Ducey Rescinds 25 Pandemic-Related Executive Orders
On Friday, Gov. Doug Ducey rescinded a series of executive orders issued during the coronavirus pandemic. The governor said the orders were no longer needed because the Legislature put them into law.
The governor said some of the orders would remain in place until legislation takes effect in 90 days. Those include orders preventing cities, towns and counties from issuing orders for businesses that are more stringent than those Ducey issues. Other orders ending after new legislation takes effect are ones barring universities from requiring COVID-19 vaccines or masks for unvaccinated students.
The governor ordered:
Effective July 1, 2021, the following Executive Orders related to the public health emergency will be rescinded:
- Executive Order 2020-17 deferred requirements to renew state agency and board licenses that had an expiration date between March 1, 2020 and September 1, 2020 by six months from the expiration date, unless those requirements could be completed online. The timeframe for the deferrals lapsed on March 1, 2021.
- Executive Order 2020-28 was enacted to address critical demand for nursing home and long-term care facility staff, allowing caregiver trainees to utilize on-the-job training to meet a certification program. This policy was codified through legislation in 2020.
- Executive Order 2020-58 ensured cost-sharing requirements, such as co-pays and co-insurance, for the COVID-19 vaccine are waived. This policy was codified by congress through the CARES Act.
- Executive Order 2021-04 required schools to return in-person, teacher-led instruction by March 15, 2020. In-person, teacher led instruction will continue to be required beyond the March 15, 2020 deadline.
Effective July 9, 2021, the following Executive Orders related to the public health emergency will be rescinded:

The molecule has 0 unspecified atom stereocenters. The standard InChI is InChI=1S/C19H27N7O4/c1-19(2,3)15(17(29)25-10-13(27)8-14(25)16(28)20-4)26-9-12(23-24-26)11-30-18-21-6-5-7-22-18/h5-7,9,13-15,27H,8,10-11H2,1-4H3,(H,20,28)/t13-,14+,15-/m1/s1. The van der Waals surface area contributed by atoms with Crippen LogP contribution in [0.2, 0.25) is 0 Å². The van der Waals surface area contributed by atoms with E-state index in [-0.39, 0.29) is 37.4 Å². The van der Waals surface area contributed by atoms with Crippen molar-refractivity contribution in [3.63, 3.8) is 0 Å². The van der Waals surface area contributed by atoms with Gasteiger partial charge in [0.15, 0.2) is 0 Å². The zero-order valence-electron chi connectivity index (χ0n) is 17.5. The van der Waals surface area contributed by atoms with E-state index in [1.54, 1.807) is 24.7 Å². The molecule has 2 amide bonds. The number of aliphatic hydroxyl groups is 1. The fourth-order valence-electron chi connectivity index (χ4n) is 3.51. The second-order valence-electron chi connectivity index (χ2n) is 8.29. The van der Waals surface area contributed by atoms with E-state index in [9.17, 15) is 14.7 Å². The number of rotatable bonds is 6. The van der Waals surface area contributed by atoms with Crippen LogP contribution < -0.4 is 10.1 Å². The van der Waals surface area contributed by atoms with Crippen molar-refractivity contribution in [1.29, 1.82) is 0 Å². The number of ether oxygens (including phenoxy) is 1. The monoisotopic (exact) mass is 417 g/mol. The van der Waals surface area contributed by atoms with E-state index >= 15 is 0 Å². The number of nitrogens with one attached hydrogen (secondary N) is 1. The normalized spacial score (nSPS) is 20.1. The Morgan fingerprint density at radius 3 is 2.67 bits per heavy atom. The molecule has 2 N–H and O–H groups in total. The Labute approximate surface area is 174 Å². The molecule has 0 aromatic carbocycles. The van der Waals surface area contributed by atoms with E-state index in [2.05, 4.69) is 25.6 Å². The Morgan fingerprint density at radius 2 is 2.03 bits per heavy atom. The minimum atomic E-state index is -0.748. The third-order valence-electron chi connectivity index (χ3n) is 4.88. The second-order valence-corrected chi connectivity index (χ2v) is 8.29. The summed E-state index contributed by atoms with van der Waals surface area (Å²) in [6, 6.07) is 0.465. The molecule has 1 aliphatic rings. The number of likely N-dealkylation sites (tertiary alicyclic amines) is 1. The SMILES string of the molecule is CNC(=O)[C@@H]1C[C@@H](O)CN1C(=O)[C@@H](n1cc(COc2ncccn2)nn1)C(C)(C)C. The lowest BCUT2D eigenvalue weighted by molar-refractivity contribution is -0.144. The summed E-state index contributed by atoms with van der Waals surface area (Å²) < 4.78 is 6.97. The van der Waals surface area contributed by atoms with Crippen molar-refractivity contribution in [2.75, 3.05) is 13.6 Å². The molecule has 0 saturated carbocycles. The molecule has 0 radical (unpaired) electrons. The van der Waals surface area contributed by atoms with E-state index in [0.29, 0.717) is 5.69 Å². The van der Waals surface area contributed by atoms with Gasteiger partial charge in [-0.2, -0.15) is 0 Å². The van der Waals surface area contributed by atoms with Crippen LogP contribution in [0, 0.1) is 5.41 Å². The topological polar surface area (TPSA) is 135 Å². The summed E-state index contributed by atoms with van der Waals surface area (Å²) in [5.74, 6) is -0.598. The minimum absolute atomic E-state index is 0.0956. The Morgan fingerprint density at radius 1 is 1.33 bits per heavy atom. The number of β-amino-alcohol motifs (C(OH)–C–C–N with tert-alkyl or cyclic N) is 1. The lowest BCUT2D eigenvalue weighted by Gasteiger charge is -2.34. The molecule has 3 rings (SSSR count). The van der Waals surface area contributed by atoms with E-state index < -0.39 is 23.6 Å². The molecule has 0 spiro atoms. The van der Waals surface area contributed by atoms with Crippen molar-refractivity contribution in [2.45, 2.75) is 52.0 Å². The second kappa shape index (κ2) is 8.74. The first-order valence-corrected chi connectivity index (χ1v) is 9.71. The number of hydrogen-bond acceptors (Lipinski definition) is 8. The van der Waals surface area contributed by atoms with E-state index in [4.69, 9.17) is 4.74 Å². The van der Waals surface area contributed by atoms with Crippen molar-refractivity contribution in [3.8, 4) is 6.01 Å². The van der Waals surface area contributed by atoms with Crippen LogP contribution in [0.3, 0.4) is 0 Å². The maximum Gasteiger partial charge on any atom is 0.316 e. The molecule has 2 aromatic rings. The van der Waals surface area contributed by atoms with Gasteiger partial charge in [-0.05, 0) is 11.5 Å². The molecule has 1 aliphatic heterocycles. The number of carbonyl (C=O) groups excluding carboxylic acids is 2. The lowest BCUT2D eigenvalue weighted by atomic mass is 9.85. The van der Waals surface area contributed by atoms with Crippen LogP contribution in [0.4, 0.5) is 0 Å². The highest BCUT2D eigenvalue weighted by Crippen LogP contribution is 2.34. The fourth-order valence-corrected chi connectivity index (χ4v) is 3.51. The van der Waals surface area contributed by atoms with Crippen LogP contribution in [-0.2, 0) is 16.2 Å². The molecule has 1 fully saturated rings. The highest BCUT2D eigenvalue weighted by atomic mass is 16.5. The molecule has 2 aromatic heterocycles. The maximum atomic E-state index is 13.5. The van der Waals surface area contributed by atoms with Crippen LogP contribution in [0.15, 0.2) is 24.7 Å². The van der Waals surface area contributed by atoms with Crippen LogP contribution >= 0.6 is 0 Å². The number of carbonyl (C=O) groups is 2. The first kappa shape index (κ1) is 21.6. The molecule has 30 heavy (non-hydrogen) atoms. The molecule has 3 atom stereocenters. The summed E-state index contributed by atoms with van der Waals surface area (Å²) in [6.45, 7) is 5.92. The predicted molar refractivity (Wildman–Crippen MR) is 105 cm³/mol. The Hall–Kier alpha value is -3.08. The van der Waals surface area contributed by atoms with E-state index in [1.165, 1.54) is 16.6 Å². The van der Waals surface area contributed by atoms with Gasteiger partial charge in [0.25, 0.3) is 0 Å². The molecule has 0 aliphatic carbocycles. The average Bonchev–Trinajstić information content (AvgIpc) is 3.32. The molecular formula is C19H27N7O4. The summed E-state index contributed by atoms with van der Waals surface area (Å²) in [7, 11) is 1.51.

- Executive Orders 2020-08 & 2020-53 extended standard driver licenses that originally expired between March 1, 2020 and December 31, 2020, in an effort to limit visits to the state Motor Vehicle division. An expiration deferral issued as a result of this order remains valid and in effect.
- Executive Order 2020-20 allowed pharmacists to dispense emergency refills of maintenance medications for up to 180 days, minimizing unnecessary trips to the doctor. With legislation expanding availability of telemedicine, obtaining refills is now more accessible.
- Executive Order 2020-25 allowed struggling Arizona restaurants to repackage and sell grocery items they have on hand, including items not normally packaged and labeled for resale. Arizona restaurants can now fully resume operations.
Effective September 29, 2021, the following Executive Orders related to the public health emergency will be rescinded upon enactment of legislation to codify the policies:
- Executive Order 2020-12 was a proactive and administrative measure to ensure consistent mitigation guidance across the state, and prohibited any county, city or town to issue an order, rule or regulation that restricts or prohibits any essential service.
- Executive Order 2021-05 lifted occupancy limits that were implemented due to COVID-19.
- Executive Order 2021-06 transitioned COVID-19 mitigation requirements for businesses to recommendations.
- Executive Order 2021-09 banned “vaccine passports” and prevented state and local governments from requiring Arizonans to provide their COVID-19 vaccination status to receive service or enter an area.
- Executive Order 2021-10 rescinded orders related to K-12 health guidance.
- Executive Order 2021-15 ensured students of public higher education institutions cannot be mandated to take the COVID-19 vaccine or submit COVID-19 vaccination documents, and prohibited mandatory testing and mask usage for students.
The following will be repealed on a date determined by the Arizona Department of Health Services:
- Executive Orders 2020-13, 2020-23, 2020-30, 2020-37, 2020-48, 2020-54, 2020-56, 2020-57, 2021-01, 2021-07, 2021-14, identified as Enhanced Surveillance Advisory Orders. The State Legislature provided authority to the Arizona Department of Health Services to continue requiring hospitals, testing laboratories and other health facilities to provide detailed information and data related to COVID-19.